Pro tip: For maximum enjoyment, watch Red Sparrow for the movie it is, instead of the movie you wanted it to be. The new spy thriller based on the first entry from former CIA operative Jason Matthews’ best-selling trilogy of dark, sexually charged novels, stars Jennifer Lawrence as Dominika, a Russian ex-Bolshoi ballerina with an ailing mother (Jolie Richardson) in need of medical care. Dominika gets seduced by her intelligence agent uncle Vanya (a slyly sexual Matthias Schoenaerts playing “Uncle Vanya”, get it?) into become a trainee in a secret government school for beautiful young women and men, “Sparrows,” who graduate as unstoppable sex machines, master manipulators and oh, yeah–deadly assassins.

Their instructors, who submit them to grueling physical and mental tortures, include a chilly matron (Charlotte Rampling in full-on Lotte Lenya of From Russia With Love mode) who tells them their bodies are now state property, and makes the students strip naked or perform sex acts while others watch. “It’s just flesh,” she intones, and later talks about Russia’s ultimate target—America—as weak and rife for conquest. After all, she observes, it’s a country “that only cares about shopping and social media.” Could the observation be any more pointedly topical or relevant at the moment?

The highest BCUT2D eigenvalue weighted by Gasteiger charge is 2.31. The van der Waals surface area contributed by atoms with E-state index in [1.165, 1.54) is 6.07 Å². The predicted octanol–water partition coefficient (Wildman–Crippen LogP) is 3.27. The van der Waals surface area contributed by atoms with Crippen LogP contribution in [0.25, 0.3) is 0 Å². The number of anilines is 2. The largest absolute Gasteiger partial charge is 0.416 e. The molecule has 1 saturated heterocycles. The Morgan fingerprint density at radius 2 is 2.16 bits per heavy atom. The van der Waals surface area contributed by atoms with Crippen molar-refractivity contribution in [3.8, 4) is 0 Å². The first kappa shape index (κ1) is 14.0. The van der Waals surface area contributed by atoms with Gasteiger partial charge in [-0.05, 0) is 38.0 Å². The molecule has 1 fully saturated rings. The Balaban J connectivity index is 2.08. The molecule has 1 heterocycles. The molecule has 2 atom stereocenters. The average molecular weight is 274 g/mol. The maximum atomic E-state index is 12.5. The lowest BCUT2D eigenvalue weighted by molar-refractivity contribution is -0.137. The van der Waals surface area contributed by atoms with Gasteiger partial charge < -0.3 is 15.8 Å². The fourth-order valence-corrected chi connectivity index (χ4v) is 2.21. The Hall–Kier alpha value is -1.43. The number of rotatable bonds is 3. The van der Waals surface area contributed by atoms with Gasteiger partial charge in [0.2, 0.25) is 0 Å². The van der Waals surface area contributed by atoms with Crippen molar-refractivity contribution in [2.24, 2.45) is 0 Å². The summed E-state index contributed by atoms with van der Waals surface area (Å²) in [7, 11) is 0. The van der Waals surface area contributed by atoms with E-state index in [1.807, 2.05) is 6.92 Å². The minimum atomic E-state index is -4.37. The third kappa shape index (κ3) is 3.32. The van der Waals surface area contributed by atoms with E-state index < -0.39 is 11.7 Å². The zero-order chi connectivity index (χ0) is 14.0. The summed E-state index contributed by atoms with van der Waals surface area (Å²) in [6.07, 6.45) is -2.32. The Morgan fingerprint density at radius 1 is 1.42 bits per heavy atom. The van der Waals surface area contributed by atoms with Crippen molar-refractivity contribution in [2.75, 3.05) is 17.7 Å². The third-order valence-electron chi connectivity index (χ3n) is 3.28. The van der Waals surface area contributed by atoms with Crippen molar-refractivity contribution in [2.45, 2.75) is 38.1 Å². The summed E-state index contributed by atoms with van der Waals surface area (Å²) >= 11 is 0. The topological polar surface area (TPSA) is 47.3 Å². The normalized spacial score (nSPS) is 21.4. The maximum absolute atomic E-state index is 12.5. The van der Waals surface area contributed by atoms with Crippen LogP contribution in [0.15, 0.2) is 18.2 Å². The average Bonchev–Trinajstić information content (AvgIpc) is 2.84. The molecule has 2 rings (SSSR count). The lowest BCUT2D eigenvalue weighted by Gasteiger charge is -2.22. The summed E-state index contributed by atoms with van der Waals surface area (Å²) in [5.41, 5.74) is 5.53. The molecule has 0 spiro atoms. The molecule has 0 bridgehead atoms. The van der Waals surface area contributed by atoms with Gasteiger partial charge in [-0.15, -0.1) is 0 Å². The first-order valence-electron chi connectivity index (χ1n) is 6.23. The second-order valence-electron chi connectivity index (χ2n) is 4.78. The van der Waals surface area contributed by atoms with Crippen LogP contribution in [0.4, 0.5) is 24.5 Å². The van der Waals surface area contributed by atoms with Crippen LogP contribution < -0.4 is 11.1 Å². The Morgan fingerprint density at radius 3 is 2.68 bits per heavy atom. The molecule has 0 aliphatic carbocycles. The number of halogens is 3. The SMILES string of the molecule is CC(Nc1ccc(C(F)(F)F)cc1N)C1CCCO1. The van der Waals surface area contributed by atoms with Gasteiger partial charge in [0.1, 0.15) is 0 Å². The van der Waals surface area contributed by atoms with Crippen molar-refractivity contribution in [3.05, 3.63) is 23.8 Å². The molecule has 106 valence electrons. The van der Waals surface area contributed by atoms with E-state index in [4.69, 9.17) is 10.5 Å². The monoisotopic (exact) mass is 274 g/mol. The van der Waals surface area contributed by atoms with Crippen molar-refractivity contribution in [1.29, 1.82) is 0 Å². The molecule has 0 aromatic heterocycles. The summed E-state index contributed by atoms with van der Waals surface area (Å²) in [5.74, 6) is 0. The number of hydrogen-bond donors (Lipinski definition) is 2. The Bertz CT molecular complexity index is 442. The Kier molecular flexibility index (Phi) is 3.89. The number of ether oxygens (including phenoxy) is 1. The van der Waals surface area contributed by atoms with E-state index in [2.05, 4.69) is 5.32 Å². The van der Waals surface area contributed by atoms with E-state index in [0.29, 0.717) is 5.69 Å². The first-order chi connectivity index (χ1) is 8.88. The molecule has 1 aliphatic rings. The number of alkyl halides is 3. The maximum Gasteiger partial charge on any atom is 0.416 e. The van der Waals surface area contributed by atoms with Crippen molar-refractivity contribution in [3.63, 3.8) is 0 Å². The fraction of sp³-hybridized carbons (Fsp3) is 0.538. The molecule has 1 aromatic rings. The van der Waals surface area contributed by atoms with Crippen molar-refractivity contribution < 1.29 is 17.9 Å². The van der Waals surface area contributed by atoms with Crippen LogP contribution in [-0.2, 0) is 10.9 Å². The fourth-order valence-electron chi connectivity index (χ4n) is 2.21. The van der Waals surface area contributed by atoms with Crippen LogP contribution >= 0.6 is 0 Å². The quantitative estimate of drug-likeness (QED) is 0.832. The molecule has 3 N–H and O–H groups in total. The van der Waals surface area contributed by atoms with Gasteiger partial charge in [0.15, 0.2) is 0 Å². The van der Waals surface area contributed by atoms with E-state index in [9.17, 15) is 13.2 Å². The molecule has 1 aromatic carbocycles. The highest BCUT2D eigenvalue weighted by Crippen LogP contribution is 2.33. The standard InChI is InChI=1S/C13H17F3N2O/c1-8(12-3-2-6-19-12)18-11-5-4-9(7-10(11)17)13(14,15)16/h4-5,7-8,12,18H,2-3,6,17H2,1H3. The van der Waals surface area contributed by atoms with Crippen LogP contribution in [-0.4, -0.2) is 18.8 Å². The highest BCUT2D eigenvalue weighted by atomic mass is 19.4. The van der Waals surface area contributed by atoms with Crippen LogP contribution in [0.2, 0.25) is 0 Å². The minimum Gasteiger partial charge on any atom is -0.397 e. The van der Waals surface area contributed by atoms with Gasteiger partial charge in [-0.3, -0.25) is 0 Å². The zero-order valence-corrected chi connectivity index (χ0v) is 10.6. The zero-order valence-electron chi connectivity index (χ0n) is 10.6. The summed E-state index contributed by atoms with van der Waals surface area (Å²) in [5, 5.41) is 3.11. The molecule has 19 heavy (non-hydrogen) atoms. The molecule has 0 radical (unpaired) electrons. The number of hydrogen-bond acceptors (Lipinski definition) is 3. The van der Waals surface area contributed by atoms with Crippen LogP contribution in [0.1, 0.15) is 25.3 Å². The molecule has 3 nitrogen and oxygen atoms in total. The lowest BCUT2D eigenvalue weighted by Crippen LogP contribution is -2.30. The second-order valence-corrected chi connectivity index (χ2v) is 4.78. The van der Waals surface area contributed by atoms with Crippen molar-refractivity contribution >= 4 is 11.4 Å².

Dominika’s story is intercut with that of endangered CIA agent Nathaniel Nash (Joel Edgerton), up to his neck in danger and intrigue once local police track down his major source of Russian intelligence. Naturally, the paths of Dominika and Nathaniel are fated to cross, and they do, in every conceivable way; he wants her in his bed and on America’s side. But is he just playing her, or she him?

Jennifer Lawrence is aces and in full Movie Star mode. Even though she and Joel Edgerton generate few sparks, the movie is full of pleasures.

The premise may scream overheated, over-the-top globe-hopping silliness, but Hunger Games director Francis Lawrence and screenwriter Justin Haythe (A Cure for Wellness) appear to have no time for fun or lightness, let alone camp. Their take on the material is grim, brutal and sexual, and as Jennifer Lawrence’s charismatic, intelligent, deliberately enigmatic performance indicates, the twisty, double cross-filled conspiracy thriller is played for deadly seriousness—and clearly, for ardent hopes for a franchise.

Jennifer Lawrence is aces and in full Movie Star mode. Even though she and Edgerton generate few sparks, the movie is full of pleasures. Mary-Louise Parker turns up in a brief but pivotal role as a boozy Washington hack and gives it such a quirky, winking spin that she almost suggests she finds the plot’s cat-and-mouse mechanics faintly ridiculous. Meanwhile, Jo Willems’ cinematography is lush, elegant and neo-noirish, and James Newton Howard’s symphonic score generates stirrings of swank, romantic old-Hollywood glam.

Red Sparrow may not be as funny, grabby, tense or intelligent as it could have been. For one thing, it violates a Hitchcock rule for great espionage films: It talks too much, and too often tells rather than shows. Still, it’s a slick, well-appointed and surprisingly nasty piece of work for most of its 139-minute running time.

Red Sparrow

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